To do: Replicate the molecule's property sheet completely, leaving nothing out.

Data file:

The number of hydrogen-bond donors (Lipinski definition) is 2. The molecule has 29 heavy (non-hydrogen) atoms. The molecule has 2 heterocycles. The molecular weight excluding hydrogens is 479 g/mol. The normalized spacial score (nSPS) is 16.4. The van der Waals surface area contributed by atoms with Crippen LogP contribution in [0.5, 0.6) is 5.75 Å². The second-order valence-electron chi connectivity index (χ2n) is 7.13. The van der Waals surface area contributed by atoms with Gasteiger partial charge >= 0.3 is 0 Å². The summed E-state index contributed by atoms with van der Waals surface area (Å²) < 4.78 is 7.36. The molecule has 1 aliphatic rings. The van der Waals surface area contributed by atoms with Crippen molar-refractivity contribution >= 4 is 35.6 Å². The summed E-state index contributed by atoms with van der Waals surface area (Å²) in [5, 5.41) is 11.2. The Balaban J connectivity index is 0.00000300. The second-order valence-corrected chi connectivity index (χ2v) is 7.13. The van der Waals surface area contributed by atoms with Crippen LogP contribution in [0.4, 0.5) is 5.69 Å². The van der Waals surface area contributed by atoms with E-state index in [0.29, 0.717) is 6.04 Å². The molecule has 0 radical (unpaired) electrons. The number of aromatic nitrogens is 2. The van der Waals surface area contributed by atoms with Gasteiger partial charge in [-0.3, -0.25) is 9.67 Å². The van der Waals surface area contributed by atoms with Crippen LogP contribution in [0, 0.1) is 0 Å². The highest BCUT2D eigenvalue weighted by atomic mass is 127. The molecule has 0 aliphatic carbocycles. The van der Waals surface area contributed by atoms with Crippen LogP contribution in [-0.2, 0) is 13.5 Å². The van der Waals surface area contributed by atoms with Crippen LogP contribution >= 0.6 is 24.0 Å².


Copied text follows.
The number of hydrogen-bond donors (Lipinski definition) is 2. The molecule has 29 heavy (non-hydrogen) atoms. The molecule has 2 heterocycles. The molecular weight excluding hydrogens is 479 g/mol. The normalized spacial score (nSPS) is 16.4. The van der Waals surface area contributed by atoms with Crippen LogP contribution in [0.5, 0.6) is 5.75 Å². The second-order valence-electron chi connectivity index (χ2n) is 7.13. The van der Waals surface area contributed by atoms with Gasteiger partial charge >= 0.3 is 0 Å². The summed E-state index contributed by atoms with van der Waals surface area (Å²) < 4.78 is 7.36. The molecule has 1 aliphatic rings. The van der Waals surface area contributed by atoms with Crippen molar-refractivity contribution >= 4 is 35.6 Å². The summed E-state index contributed by atoms with van der Waals surface area (Å²) in [5, 5.41) is 11.2. The Balaban J connectivity index is 0.00000300. The second-order valence-corrected chi connectivity index (χ2v) is 7.13. The van der Waals surface area contributed by atoms with Crippen LogP contribution in [0.4, 0.5) is 5.69 Å². The van der Waals surface area contributed by atoms with E-state index in [0.29, 0.717) is 6.04 Å². The molecule has 0 radical (unpaired) electrons. The number of aromatic nitrogens is 2. The van der Waals surface area contributed by atoms with Gasteiger partial charge in [-0.3, -0.25) is 9.67 Å². The van der Waals surface area contributed by atoms with Crippen LogP contribution in [0, 0.1) is 0 Å². The highest BCUT2D eigenvalue weighted by atomic mass is 127. The molecule has 0 aliphatic carbocycles. The van der Waals surface area contributed by atoms with Crippen LogP contribution in [-0.2, 0) is 13.5 Å². The van der Waals surface area contributed by atoms with Crippen LogP contribution >= 0.6 is 24.0 Å².